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Here I asked how I can write a particular 4-cycle as a product of simple 4-cycles and I understand the solutions given. I now want to prove that every 4-cycle can be written as the product of simple 4-cycles. The only way that I know of to prove this is induction. I have no problem with induction but my problem is that I can not come up with a good statement for induction that I can prove. So can you please give me some hints on this?

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It isn't true in $S_4$. – Jonas Meyer Mar 23 '11 at 7:03
What about $S_n$ when $n\geq5$? – Vafa Khalighi Mar 23 '11 at 7:12

For $n \ge 5$, it is not long to see that $4$-cycles generate $S_n$, so what you want to show is equivalent to showing that simple $4$-cycles generate $S_n$.

If you prove that simple $4$-cycles generate $S_n$, then since $S_n$ and the simple $4$-cycle $(n-2, n-1, n, n+1)$ generate $S_{n+1}$, they generate $S_{n+1}$.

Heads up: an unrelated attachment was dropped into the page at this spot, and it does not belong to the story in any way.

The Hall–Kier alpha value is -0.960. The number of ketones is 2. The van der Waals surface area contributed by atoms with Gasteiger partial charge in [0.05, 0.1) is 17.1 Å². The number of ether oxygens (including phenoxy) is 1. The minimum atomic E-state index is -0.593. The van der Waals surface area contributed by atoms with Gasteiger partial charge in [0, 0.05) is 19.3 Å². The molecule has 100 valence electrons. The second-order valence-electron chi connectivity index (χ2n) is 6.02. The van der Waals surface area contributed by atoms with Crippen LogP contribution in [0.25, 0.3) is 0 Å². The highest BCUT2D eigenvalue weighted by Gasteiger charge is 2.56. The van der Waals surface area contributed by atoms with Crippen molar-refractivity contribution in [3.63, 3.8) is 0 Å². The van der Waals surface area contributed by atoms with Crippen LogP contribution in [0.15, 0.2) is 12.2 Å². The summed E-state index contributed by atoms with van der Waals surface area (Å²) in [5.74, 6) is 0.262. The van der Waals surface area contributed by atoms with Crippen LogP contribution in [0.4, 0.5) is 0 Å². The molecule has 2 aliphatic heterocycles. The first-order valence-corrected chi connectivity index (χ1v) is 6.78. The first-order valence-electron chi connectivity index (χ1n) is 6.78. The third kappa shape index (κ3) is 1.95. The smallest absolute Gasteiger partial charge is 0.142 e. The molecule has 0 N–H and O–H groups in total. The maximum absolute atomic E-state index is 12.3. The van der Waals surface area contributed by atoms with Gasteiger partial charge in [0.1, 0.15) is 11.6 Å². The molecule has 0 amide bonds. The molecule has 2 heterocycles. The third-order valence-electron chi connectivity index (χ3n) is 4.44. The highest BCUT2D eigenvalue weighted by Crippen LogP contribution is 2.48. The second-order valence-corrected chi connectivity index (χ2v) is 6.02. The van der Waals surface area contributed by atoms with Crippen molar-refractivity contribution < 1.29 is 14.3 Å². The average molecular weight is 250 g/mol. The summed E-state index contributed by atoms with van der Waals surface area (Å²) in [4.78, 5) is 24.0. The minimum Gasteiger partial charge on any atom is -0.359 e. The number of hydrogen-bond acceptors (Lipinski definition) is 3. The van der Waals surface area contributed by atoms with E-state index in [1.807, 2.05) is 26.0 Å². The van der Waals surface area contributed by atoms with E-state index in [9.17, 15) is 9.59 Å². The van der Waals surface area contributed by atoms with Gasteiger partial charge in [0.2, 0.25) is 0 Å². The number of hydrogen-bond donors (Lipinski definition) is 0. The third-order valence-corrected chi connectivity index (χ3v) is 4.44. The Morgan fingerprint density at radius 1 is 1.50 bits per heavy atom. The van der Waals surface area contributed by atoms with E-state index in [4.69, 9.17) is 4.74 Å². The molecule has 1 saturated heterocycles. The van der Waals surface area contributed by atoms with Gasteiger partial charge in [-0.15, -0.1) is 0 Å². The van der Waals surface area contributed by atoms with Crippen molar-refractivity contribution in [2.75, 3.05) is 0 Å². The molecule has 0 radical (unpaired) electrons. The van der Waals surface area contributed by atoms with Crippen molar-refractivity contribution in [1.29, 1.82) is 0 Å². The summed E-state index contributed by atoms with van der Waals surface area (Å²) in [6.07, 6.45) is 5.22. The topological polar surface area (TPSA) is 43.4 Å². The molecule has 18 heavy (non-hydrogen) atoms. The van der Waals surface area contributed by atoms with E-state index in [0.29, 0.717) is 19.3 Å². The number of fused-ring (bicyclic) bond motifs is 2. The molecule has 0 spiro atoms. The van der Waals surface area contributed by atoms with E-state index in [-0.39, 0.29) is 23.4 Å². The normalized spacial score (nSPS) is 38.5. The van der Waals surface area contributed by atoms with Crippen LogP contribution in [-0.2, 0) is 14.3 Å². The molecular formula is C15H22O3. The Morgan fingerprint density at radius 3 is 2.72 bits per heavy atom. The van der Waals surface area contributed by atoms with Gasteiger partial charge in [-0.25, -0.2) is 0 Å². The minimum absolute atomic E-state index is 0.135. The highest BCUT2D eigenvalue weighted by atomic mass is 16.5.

So you only need to prove that simple $4$-cycles generate $S_5$, and a simple finite computation can show that they do.

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That is my main weakness with permutations. I have no idea how I could write $(1,2,3,4,5)$ as a product of simple 4-cycles or even just normal 4-cycles! – Vafa Khalighi Mar 23 '11 at 10:18
@Vafa Khalighi : Well it's just a matter of writing every possible product combination of $a = (1,2,3,4)$ and $b = (2,3,4,5)$ until you find everything you wanted to find. I got that $(1,2,3,4,5) = aababa$ and $(1,2) = ababb$ for example. – mercio Mar 23 '11 at 12:08

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